In FIG. 86, specific MRAs A (8610), B (8630) and C (8650) move towards specific objects X (862), Y (8640) and Z (8660), with A attacking Z, B attacking X and C attacking Y. This specialization of a self-organizing process is further developed in FIG. 87 as a specialized group of MRAs work together as a team. MRAs A (8710), B (8720), C (8780) and D (8790) move into positions 8730, 8740, 8760 and 8770, respectively, in a phase in the process towards assembling together at 8750. In this position, the specialized MRAs work together sharing specific functions for greater usefulness on a mission. In FIG. 88, multi-functional MRAs are described in a self-organizing process. Whereas in FIG. 87, the MRAs are specialized, in FIG. 88, the MRAs have multiple functions that may switch in specific changing circumstances. As the figure shows, MRA A in position A1 (8810) and MRA B in position B1 (8850) move towards object X (8830). As they move towards the object, the MRAs detect the need to change from one specialized function to another. At positions A2 (8820) and B2 (8840), the MRAs change their functional mode to a different specialty in order to be more effective in their mission against the object.
FIGS. 89 through 99 describe specific applications of the present system. There are three main categories of application, including (1) remote sensing (described in FIGS. 89 to 92), (2) hazard management (described in FIGS. 93 to 95) and (3) building processes (described in FIGS. 96 to 99). Remote sensing activities that use an MRS include surveillance, reconnaissance, remote exploration, sentry activities and cinematography. Hazard management activities include toxic site clean-up, oil spill and fire fighting activities. Building processes include manufacturing production and assembly, road building and surgical activities.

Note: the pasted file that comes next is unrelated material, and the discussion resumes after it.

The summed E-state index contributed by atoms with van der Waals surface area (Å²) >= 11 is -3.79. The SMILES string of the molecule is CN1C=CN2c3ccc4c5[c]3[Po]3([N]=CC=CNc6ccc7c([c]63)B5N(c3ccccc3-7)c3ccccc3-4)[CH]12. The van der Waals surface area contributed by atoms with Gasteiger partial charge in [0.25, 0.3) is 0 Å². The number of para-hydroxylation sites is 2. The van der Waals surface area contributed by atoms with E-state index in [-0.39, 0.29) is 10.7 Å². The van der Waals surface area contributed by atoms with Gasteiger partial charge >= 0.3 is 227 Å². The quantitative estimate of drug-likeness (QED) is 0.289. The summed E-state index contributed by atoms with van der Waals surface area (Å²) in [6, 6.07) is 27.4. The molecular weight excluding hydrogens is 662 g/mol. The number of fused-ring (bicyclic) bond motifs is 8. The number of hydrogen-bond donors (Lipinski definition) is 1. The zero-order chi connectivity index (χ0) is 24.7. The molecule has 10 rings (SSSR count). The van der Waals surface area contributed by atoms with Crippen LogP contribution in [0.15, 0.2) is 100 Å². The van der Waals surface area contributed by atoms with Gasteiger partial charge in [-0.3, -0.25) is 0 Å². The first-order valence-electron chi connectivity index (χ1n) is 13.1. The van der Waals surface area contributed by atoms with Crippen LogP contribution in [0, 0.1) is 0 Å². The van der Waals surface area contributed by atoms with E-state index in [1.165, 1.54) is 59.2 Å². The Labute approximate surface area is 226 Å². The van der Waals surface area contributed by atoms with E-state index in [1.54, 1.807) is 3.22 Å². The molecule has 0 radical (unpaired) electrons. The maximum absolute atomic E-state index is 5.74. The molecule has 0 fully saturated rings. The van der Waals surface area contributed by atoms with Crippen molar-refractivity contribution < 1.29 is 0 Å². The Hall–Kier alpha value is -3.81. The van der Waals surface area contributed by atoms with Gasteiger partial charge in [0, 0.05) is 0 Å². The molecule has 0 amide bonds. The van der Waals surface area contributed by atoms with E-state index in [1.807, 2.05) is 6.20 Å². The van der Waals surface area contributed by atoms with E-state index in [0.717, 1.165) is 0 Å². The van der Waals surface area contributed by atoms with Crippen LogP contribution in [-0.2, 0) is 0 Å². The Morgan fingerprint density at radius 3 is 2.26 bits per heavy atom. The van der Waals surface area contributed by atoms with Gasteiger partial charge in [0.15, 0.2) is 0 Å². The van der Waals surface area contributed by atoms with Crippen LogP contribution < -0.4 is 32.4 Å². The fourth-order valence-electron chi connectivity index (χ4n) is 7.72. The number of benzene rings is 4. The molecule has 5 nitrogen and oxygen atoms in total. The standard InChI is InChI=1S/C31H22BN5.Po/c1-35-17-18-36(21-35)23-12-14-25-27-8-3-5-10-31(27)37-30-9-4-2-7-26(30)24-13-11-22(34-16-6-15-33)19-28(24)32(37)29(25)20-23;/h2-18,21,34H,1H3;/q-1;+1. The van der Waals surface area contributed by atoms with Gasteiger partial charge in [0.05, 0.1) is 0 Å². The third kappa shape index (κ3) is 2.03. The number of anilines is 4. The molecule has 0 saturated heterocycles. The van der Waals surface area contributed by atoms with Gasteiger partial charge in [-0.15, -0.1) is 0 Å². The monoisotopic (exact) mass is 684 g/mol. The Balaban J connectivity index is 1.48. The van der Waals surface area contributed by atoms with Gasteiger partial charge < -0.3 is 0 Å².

In FIG. 89, surveillance and reconnaissance is described using multiple micro objects for sensing and tracking of a mobile object. As two MRAs, X (8910) and Y (8960) move in parallel tracks to positions X2 (8920) and Y2 (8970), respectively, they track object A (8940). As the object moves to position A2 (8950) and then to position A3 (8955), MRA X moves to position X3 (8930) and then to position X4 (8935), while MRA Y moves to position Y3 (8980) and then to position Y4 (8990) by using sensors and by tracking the object closely.
 In FIG. 90, a remote exploration process is described in which the initial tracking of multiple objects is performed by multiple micro-MRAs. In this example, MRA1 (9010) moves towards object R1 to position X′. However, the object itself moves, from position R′ to position R″ and is followed by the MRA, which moves to position X″. This process is repeated with MRA 2 (9020) tracking object R2 (9060) and with MRA 3 (9030) tracking object R3 (9070).
FIG. 91 describes sentry activity within limited perimeters defending multiple objects with a multiple number of MRAs. In this illustration, the MRAs are spaced evenly apart in order to occupy a constrained field around the perimeters of a field.
 The current system is also applicable to cinematography, wherein one mobile object (or cluster of mobile objects) are sensed and tracked with MRAs. This process is described in FIG. 92. MRA 1 (9210) and MRA 2 (9270) track object X (9240) as it moves to positions 9250 and 9260. MRA 1 tracks the object along a path to position 9220 and 9230, while MRA 2 tracks the object along a path to position 9280 and 9290. This process may be variable so that as the object stops to pause, the MRAs stop as well. In this case, the MRAs have automated digital photographic capabilities with on-board auto-focus zoom lenses and data storage. The MRAs can be used to track multiple objects as well. One MRA may track the object(s) in a close in view while the other MRA(s) may track the object(s) from a distance in order to obtain a different view of the same scene.
FIG. 93 describes a toxic site cleanup. In this case, a static cleanup occurs within land perimeters by multiple MRAs. In the first phase, A-type MRAs (9310) are used to confine a limited amount of toxic contamination (9320) in a specific physical space. The MRAs move by using a side-to-side sweeping approach. In the second phase, the spill (9340) has been reduced and the MRS calls in the B-type MRAs (9330) in order to continue to eliminate the contamination by using a similar sweeping technique. Finally, as the toxic spill (9620) is controlled in a finite space, the MRS calls in the C-type MRAs (9350) to complete the mop up operation.